Message from the Lord Mayor of Cork, Cllr. Joe Kavanagh
It is remarkable that 100 years on from the tumultuous events of 1920 that this centenary year has proven to be another where lives and plans for the future have been torn down by a global pandemic that we didn’t anticipate at the end of last year.
The notorious burning of the city on December 11/12 1920 saw vast tracts of the city centre, including City Hall and the Carnegie Library, reduced to smouldering ashes by Auxiliaries following the death of one of their comrades in an ambush by the IRA earlier that day.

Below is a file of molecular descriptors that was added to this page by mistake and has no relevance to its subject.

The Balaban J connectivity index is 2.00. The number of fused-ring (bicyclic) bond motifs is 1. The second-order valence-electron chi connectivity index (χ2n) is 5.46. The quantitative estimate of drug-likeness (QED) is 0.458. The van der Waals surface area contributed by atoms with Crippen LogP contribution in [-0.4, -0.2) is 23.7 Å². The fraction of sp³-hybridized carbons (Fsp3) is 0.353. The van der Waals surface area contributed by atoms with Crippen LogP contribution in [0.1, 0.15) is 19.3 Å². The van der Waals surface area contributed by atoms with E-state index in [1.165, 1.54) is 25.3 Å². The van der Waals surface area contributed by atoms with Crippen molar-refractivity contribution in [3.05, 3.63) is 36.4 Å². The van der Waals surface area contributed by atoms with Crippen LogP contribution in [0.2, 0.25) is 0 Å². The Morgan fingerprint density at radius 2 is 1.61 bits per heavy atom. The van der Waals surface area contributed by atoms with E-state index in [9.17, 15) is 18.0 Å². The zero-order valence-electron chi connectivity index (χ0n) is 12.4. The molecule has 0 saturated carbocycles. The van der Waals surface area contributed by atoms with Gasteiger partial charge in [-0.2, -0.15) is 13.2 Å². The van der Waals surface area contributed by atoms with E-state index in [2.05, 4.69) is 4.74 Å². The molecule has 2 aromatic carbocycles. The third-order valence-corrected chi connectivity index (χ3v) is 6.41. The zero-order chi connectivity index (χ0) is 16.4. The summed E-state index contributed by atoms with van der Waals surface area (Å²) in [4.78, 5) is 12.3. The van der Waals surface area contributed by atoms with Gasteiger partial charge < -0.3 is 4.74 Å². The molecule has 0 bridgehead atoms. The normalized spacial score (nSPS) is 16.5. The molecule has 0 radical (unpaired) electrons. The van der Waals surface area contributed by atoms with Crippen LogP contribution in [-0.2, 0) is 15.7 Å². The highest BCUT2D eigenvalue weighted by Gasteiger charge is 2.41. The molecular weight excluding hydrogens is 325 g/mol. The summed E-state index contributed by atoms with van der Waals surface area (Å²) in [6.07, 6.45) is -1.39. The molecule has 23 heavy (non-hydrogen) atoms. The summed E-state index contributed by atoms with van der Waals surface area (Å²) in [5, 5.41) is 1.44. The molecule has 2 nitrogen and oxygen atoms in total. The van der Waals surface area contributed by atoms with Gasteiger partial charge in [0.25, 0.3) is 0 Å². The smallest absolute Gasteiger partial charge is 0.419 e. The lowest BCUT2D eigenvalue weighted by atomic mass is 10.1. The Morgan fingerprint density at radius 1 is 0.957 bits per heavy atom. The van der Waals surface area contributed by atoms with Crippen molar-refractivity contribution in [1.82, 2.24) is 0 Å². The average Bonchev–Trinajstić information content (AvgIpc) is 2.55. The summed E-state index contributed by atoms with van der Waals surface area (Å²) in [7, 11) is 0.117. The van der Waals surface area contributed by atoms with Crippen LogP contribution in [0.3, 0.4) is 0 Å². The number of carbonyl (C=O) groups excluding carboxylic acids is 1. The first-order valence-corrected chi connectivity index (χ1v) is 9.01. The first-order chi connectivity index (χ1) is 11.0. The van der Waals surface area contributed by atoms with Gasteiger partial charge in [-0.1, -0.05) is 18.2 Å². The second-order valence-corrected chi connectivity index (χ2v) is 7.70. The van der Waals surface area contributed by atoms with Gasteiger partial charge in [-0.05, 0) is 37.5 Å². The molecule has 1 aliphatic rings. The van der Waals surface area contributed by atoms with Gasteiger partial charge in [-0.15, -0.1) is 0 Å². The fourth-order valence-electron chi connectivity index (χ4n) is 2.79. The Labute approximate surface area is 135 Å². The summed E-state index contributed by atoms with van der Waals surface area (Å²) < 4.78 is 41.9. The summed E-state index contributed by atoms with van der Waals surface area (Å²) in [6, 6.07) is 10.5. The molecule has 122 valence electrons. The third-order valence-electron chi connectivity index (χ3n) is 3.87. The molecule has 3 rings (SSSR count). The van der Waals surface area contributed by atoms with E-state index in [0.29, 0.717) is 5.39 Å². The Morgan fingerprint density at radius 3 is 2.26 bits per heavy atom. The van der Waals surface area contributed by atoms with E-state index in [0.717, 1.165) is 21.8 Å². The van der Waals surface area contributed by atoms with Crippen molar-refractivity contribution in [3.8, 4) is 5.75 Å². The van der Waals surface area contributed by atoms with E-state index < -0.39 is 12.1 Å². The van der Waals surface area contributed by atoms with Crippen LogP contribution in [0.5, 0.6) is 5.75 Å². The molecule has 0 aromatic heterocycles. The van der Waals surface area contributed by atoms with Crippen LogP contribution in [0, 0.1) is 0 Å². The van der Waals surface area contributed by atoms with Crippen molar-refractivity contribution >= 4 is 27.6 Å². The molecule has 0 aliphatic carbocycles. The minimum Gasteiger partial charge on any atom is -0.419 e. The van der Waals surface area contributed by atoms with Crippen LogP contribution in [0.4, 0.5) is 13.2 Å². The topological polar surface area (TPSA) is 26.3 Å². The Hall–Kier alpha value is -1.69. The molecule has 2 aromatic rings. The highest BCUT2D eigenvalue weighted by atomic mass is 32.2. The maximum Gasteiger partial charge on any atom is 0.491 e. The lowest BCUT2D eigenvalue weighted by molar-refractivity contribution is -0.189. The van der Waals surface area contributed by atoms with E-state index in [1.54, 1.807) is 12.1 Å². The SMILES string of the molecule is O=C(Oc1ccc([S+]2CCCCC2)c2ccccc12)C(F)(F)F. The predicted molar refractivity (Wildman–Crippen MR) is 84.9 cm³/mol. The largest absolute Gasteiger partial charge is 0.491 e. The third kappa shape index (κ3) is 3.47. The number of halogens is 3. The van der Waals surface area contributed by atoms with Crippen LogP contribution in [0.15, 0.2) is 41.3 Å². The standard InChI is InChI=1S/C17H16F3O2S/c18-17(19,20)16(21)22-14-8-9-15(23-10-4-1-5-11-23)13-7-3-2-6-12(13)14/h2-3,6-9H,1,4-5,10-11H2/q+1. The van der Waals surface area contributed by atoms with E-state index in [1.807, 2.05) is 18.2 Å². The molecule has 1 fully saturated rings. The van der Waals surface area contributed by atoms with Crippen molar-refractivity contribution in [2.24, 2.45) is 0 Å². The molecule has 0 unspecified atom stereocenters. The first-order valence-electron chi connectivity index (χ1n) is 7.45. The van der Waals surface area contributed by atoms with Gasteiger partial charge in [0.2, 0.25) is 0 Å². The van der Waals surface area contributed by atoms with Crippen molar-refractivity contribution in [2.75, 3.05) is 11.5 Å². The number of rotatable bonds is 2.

The torching of the city destroyed 40-50 buildings, seriously damaged at least 200 more and left another 2,000 people unemployed and many homeless afterwards. Over five acres of the city centre was set alight.
It must be remembered that this night of terror and chaos came at the close of a tumultuous year when two of the city’s Lord Mayors had been killed: Lord Mayor Tomas Mac Curtain was killed by Crown forces in his family home in March while Lord Mayor Terence MacSwiney died on hunger strike in Brixton Prison just eight months later.
Unfortunately, much of Cork City’s planned commemorative events had to be shelved due to Covid-19 public health guidelines. However, I strongly believe that this event needs to remembered and recognised sensitively, not only in the second city but across the country.